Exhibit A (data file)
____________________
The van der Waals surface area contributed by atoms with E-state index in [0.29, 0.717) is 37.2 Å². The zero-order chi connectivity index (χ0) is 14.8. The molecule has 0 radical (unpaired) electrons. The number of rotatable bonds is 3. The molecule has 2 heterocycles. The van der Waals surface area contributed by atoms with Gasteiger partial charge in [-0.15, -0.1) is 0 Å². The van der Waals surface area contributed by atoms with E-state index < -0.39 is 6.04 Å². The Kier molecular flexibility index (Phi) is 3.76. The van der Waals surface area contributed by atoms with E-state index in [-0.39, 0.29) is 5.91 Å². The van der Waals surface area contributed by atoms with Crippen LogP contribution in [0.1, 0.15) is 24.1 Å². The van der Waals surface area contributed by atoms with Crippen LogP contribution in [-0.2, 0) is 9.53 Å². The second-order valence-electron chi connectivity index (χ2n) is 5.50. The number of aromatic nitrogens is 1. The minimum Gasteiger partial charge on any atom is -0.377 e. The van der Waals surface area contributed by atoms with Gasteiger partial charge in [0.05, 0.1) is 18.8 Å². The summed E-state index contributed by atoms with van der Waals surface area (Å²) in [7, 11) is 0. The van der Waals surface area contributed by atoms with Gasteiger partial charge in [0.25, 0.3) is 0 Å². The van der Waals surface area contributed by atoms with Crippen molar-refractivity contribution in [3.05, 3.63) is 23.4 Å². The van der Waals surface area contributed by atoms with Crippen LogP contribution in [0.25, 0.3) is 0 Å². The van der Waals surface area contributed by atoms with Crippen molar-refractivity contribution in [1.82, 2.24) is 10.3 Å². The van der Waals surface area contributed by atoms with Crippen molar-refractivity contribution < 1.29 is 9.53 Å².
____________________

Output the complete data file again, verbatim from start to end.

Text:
The van der Waals surface area contributed by atoms with E-state index in [0.29, 0.717) is 37.2 Å². The zero-order chi connectivity index (χ0) is 14.8. The molecule has 0 radical (unpaired) electrons. The number of rotatable bonds is 3. The molecule has 2 heterocycles. The van der Waals surface area contributed by atoms with Gasteiger partial charge in [-0.15, -0.1) is 0 Å². The van der Waals surface area contributed by atoms with E-state index < -0.39 is 6.04 Å². The Kier molecular flexibility index (Phi) is 3.76. The van der Waals surface area contributed by atoms with E-state index in [-0.39, 0.29) is 5.91 Å². The van der Waals surface area contributed by atoms with Crippen LogP contribution in [0.1, 0.15) is 24.1 Å². The van der Waals surface area contributed by atoms with Crippen LogP contribution in [-0.2, 0) is 9.53 Å². The second-order valence-electron chi connectivity index (χ2n) is 5.50. The number of aromatic nitrogens is 1. The minimum Gasteiger partial charge on any atom is -0.377 e. The van der Waals surface area contributed by atoms with Gasteiger partial charge in [0.05, 0.1) is 18.8 Å². The summed E-state index contributed by atoms with van der Waals surface area (Å²) in [7, 11) is 0. The van der Waals surface area contributed by atoms with Gasteiger partial charge in [0.25, 0.3) is 0 Å². The van der Waals surface area contributed by atoms with Crippen molar-refractivity contribution in [3.05, 3.63) is 23.4 Å². The van der Waals surface area contributed by atoms with Crippen LogP contribution in [0.25, 0.3) is 0 Å². The van der Waals surface area contributed by atoms with Crippen molar-refractivity contribution in [1.82, 2.24) is 10.3 Å². The van der Waals surface area contributed by atoms with Crippen molar-refractivity contribution < 1.29 is 9.53 Å².